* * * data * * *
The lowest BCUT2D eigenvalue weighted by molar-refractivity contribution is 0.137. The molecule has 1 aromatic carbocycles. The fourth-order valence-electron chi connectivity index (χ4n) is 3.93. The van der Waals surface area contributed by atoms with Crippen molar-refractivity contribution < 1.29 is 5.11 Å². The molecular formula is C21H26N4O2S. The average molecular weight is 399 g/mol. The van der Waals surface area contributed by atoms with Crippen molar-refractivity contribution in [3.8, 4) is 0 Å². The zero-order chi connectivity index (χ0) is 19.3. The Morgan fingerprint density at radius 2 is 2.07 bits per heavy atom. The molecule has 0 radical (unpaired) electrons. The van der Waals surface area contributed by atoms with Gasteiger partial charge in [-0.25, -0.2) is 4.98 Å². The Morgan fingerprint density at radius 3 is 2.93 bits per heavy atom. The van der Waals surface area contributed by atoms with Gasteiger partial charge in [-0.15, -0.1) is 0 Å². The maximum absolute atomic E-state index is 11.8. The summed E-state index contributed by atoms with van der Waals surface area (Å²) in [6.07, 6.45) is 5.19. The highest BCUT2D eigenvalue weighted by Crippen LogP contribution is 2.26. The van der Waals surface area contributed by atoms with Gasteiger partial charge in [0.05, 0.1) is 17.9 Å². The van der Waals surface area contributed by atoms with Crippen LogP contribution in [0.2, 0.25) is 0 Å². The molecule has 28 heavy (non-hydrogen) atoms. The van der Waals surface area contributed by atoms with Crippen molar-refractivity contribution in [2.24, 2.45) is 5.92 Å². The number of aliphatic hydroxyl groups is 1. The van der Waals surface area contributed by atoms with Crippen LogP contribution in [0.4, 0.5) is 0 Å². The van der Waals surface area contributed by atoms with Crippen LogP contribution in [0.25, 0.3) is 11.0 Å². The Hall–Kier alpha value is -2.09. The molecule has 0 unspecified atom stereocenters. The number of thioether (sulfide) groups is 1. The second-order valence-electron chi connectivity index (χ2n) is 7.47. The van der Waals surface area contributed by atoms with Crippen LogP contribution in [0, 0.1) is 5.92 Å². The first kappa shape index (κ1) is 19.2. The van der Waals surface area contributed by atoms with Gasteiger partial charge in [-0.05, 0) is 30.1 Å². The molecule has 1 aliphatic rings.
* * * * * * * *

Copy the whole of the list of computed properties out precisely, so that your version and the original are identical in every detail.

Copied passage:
The lowest BCUT2D eigenvalue weighted by molar-refractivity contribution is 0.137. The molecule has 1 aromatic carbocycles. The fourth-order valence-electron chi connectivity index (χ4n) is 3.93. The van der Waals surface area contributed by atoms with Crippen molar-refractivity contribution < 1.29 is 5.11 Å². The molecular formula is C21H26N4O2S. The average molecular weight is 399 g/mol. The van der Waals surface area contributed by atoms with Crippen molar-refractivity contribution in [3.8, 4) is 0 Å². The zero-order chi connectivity index (χ0) is 19.3. The Morgan fingerprint density at radius 2 is 2.07 bits per heavy atom. The molecule has 0 radical (unpaired) electrons. The van der Waals surface area contributed by atoms with Gasteiger partial charge in [-0.25, -0.2) is 4.98 Å². The Morgan fingerprint density at radius 3 is 2.93 bits per heavy atom. The van der Waals surface area contributed by atoms with Gasteiger partial charge in [-0.15, -0.1) is 0 Å². The maximum absolute atomic E-state index is 11.8. The summed E-state index contributed by atoms with van der Waals surface area (Å²) in [6.07, 6.45) is 5.19. The highest BCUT2D eigenvalue weighted by Crippen LogP contribution is 2.26. The van der Waals surface area contributed by atoms with Gasteiger partial charge in [0.05, 0.1) is 17.9 Å². The van der Waals surface area contributed by atoms with Crippen LogP contribution in [0.2, 0.25) is 0 Å². The molecule has 28 heavy (non-hydrogen) atoms. The van der Waals surface area contributed by atoms with Crippen molar-refractivity contribution in [2.24, 2.45) is 5.92 Å². The number of aliphatic hydroxyl groups is 1. The van der Waals surface area contributed by atoms with Crippen LogP contribution in [0.4, 0.5) is 0 Å². The van der Waals surface area contributed by atoms with Crippen LogP contribution in [0.25, 0.3) is 11.0 Å². The Hall–Kier alpha value is -2.09. The molecule has 0 unspecified atom stereocenters. The number of thioether (sulfide) groups is 1. The second-order valence-electron chi connectivity index (χ2n) is 7.47. The van der Waals surface area contributed by atoms with Crippen LogP contribution in [0, 0.1) is 5.92 Å². The first kappa shape index (κ1) is 19.2. The van der Waals surface area contributed by atoms with Gasteiger partial charge in [-0.05, 0) is 30.1 Å². The molecule has 1 aliphatic rings.